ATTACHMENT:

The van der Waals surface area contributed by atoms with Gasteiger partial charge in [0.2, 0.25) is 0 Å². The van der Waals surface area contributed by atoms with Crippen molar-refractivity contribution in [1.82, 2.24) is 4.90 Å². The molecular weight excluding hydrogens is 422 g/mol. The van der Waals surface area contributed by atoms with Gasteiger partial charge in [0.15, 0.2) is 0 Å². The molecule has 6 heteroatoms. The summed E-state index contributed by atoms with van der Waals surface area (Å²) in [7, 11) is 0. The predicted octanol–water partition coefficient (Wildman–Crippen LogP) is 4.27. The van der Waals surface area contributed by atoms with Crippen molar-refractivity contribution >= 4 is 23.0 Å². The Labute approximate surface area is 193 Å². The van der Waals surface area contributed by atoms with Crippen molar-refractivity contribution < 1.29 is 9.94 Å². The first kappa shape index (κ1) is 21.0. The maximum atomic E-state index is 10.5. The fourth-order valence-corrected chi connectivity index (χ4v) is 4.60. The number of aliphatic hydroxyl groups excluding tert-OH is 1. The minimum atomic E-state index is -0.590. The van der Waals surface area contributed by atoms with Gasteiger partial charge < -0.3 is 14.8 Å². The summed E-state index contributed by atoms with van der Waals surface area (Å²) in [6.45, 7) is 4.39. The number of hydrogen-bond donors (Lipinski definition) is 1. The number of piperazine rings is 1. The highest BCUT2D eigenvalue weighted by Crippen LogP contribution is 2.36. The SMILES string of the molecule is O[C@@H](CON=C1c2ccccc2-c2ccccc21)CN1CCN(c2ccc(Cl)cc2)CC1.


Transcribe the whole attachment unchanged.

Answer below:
The van der Waals surface area contributed by atoms with Gasteiger partial charge in [0.2, 0.25) is 0 Å². The van der Waals surface area contributed by atoms with Crippen molar-refractivity contribution in [1.82, 2.24) is 4.90 Å². The molecular weight excluding hydrogens is 422 g/mol. The van der Waals surface area contributed by atoms with Gasteiger partial charge in [0.15, 0.2) is 0 Å². The molecule has 6 heteroatoms. The summed E-state index contributed by atoms with van der Waals surface area (Å²) in [7, 11) is 0. The predicted octanol–water partition coefficient (Wildman–Crippen LogP) is 4.27. The van der Waals surface area contributed by atoms with Crippen molar-refractivity contribution >= 4 is 23.0 Å². The Labute approximate surface area is 193 Å². The van der Waals surface area contributed by atoms with Crippen molar-refractivity contribution < 1.29 is 9.94 Å². The first kappa shape index (κ1) is 21.0. The maximum atomic E-state index is 10.5. The fourth-order valence-corrected chi connectivity index (χ4v) is 4.60. The number of aliphatic hydroxyl groups excluding tert-OH is 1. The minimum atomic E-state index is -0.590. The van der Waals surface area contributed by atoms with Gasteiger partial charge < -0.3 is 14.8 Å². The summed E-state index contributed by atoms with van der Waals surface area (Å²) in [6.45, 7) is 4.39. The number of hydrogen-bond donors (Lipinski definition) is 1. The number of piperazine rings is 1. The highest BCUT2D eigenvalue weighted by Crippen LogP contribution is 2.36. The SMILES string of the molecule is O[C@@H](CON=C1c2ccccc2-c2ccccc21)CN1CCN(c2ccc(Cl)cc2)CC1.